Album number six for these free-wheeling long-haired holdin' on to black metal giants of Southern Rock.
Can Bon Iver live up to expectation with his self-titled follow-up to the celebrated For Emma, Forever Ago?
There are some records that forever remain at the bottom of the review pile, and boy do Smith Westerns make us regret it.
Lyrically and musically, simply one of the best records you'll hear all year. Dan Bejar -- Genius. Kaputt -- Divine.
It’s a little known piece of Webcuts folklore that Noah And The Whale once played in my living room. Gladly, it was before my time, otherwise a compulsion to head downstairs and have words would‘ve been hard to resist. A sell-out show at the Camden Roundhouse is not to be sneered at, but if commercial success or the ability to fill a room is the barometer in which all great music is measured, we’re on (and have been for decades) very shaky ground, and when superlative-inducing American folk-rock act Okkervil River are playing across town, clearly in the wrong place.
Why hello, Wendy James. It’s been a while. Almost 20 years since I saw Transvision Vamp play at the Hordern Pavilion in Sydney. A mostly unremarkable show except for the amount of intimidating drunks in attendance and the fact they played their current ‘hit‘ twice. Australia loved Transvision Vamp, almost in the same way it loved Blondie, decades before. Stick a blonde wig on a mop, put it in front of a bunch of guys in leather jackets and you're set. Transvision Vamp at that time were in their career descent with Little Magnets Versus The Bubble of Babble (my head still shudders at the idiocy of this title) and this was their last roll of the dice.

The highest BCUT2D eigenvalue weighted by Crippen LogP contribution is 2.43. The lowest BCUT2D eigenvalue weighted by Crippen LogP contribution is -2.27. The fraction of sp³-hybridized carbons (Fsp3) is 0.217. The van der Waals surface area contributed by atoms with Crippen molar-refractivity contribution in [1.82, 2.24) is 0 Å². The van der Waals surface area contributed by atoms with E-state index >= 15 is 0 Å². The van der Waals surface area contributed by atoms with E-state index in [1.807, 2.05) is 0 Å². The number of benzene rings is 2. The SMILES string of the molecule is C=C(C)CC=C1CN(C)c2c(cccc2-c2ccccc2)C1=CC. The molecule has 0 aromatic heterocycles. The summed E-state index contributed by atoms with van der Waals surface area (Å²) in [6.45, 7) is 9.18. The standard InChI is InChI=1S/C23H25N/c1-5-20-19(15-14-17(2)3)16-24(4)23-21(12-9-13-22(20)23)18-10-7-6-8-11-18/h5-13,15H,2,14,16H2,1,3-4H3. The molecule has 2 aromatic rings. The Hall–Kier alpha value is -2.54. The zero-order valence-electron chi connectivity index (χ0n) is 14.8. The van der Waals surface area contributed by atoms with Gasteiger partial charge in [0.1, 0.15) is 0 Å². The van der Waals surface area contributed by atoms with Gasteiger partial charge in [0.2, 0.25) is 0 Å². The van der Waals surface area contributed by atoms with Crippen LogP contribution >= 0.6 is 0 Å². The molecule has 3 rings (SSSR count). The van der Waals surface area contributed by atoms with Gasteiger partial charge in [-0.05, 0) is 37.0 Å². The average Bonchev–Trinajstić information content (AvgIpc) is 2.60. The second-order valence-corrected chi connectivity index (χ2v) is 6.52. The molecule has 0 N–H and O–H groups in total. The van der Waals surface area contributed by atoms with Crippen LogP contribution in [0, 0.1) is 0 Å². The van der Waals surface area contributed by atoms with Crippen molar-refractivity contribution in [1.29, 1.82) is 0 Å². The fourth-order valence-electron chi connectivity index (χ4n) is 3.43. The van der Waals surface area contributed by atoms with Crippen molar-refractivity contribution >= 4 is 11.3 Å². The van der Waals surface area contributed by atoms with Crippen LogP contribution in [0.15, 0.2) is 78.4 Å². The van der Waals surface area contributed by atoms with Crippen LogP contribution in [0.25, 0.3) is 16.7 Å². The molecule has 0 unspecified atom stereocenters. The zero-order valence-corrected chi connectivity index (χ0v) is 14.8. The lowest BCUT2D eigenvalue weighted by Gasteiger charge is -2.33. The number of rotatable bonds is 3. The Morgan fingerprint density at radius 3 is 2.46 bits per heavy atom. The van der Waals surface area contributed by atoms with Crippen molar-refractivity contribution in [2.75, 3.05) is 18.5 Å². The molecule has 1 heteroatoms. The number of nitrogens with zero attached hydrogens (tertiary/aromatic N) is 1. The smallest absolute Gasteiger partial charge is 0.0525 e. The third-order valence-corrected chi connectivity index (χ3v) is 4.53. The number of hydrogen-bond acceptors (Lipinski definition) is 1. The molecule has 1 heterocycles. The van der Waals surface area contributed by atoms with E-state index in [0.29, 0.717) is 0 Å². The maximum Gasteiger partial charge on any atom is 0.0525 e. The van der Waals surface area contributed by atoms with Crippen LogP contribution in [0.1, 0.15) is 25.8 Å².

Having to write a live review on the fly, almost two weeks after it happened, from notes hastily scribbled, while packing to go to a festival will show us this is not the way to be. There's no time to go into great detail, to labour the point, to draw comparisons between George Lewis Jr's physical appearance (a little bit Prince, a little bit Morrissey), or the sound (a little bit Prince, a little bit Morrissey, albeit on a synth-sprung landscape). Twin Shadow, at least from this writer's perspective, has adequately filled the gap that LCD Soundsystem left by their absence, in making music that moves and is moving, that is confident without being arrogant, and is just too perfect for words.